Tuesday, July 27, 2010

My Snails to Whales Intro

Hi Everyone!

I'm really excited to be taking this class, it's a definite refresher for my less than exciting summer. A little bit about myself: I am a New Englander to the core. I was born in New Hampshire, moved to Boston as a toddler and have lived here ever since. I tried going away to college but missed the city too much and had to come back, so now here I am entering my senior year at BU as an Environmental Policy student in CAS. Needless to say (as you can see from my major) I am thrilled to be taking this class and it is a huge change from my sometimes dry policy lectures to be able to actually get out there and do something fun outside. I work full-time here at BU over the summer and could definitely use some fresh air after being stuck inside an office for a good chunk of my weeks. As for being around the ocean, it hasn't been too hard to get to the water since Boston is pretty much as close to the sea as you can get without falling in. I have been extremely lucky to not only live a T ride away from the bay but also that my father has had a boat docked in Watertown for all of my family to enjoy. We take hours on weekends (when the weather cooperates) to stroll down the Charles, through the locks, and into Boston Harbor where we see an entirely new view of the city. For me, the water not only helps me clear my head, but also reminds me that I am just one humble person next to such vast and endless ocean.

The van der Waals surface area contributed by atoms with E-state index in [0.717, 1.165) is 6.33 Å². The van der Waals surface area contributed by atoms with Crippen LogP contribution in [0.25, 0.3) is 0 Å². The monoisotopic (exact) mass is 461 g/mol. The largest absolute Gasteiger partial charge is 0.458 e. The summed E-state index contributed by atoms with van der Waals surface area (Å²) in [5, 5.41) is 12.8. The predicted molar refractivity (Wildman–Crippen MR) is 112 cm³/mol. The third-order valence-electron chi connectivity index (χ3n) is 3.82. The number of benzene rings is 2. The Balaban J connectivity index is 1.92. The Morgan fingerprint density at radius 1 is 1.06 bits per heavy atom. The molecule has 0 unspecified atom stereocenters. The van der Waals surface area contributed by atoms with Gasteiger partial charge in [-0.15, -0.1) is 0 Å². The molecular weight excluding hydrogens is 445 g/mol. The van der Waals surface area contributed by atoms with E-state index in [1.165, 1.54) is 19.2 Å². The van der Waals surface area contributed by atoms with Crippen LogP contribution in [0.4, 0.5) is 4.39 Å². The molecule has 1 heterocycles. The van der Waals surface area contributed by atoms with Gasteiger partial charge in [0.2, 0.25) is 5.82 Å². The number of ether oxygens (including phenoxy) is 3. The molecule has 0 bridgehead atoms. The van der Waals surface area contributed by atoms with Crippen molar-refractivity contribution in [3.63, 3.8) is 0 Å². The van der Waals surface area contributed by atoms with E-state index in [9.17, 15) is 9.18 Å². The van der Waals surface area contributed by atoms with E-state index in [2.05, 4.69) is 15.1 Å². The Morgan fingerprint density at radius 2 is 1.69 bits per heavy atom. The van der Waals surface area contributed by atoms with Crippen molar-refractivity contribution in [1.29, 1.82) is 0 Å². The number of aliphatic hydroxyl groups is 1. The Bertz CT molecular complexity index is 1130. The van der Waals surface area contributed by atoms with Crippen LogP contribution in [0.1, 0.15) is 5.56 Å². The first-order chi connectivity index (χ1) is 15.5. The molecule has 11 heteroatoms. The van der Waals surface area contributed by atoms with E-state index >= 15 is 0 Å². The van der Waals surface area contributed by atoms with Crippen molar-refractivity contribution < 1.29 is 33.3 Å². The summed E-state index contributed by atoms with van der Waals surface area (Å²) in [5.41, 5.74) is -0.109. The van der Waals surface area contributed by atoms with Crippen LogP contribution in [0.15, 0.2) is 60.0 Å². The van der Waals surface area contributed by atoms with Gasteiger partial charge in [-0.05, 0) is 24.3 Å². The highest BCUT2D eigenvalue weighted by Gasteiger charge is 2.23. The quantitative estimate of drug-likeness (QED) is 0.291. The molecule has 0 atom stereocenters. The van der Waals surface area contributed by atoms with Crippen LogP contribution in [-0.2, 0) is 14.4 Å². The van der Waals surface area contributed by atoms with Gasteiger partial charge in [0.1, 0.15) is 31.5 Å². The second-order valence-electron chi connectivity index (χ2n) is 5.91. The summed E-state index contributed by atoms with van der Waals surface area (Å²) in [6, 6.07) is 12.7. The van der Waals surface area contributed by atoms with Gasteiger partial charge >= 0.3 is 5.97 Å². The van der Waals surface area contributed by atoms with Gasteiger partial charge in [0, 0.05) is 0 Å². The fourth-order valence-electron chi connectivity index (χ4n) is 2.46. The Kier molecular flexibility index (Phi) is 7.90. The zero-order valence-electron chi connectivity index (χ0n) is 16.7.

Here's a picture I got to take from my dad's boat of one of the ships that came in during the last Tall Ships tour:

Other than his boat, my favorite place in Boston to clear my head is Christopher Columbus park...it's a little slice of what the Harbor has to offer and is beautiful all year round.

I hope to meet all of you and am really looking forward to all our field trips!

Now, on to the research question from class.

Watching both the sink and the toilet drain, I thought that the sink drained counter-clockwise and the toilet drained clockwise. I honestly had never given water drainage a second thought before, and could only think of the Coriolis force when the question was posed to us. Though I know that the Coriolis force could not apply to something so small as sink drainage (as it mostly applies to air mass direction), it was the only idea that popped into my head. This also would mean that water would drain in the opposite direction in the Southern hemisphere, but that sounded ridiculous so I abandoned that thought.

To find an answer to the question that surprisingly had been asked many many times before, I turned to the website http://www.snopes.com/science/coriolis.asp for some guidance. Surprisingly, the Coriolis force was brought up and I didn't feel so stupid for thinking about it anymore. And actually, the answer seems pretty obvious now that I read it on this site: the direction of water circulation from a flushed sink or toilet depends on the "configuration of taps and drains" which "is responsible for the direction of spin given to water draining." Duh. So the water water moves is essentially dependent on the construction of the sink or toilet, not some larger external factor, go figure. I completely believe this site because it is, well, totally believable and I can't see any other reason why water would move differently from one appliance to another.

See you all on Friday!
-Lydia Tempesta


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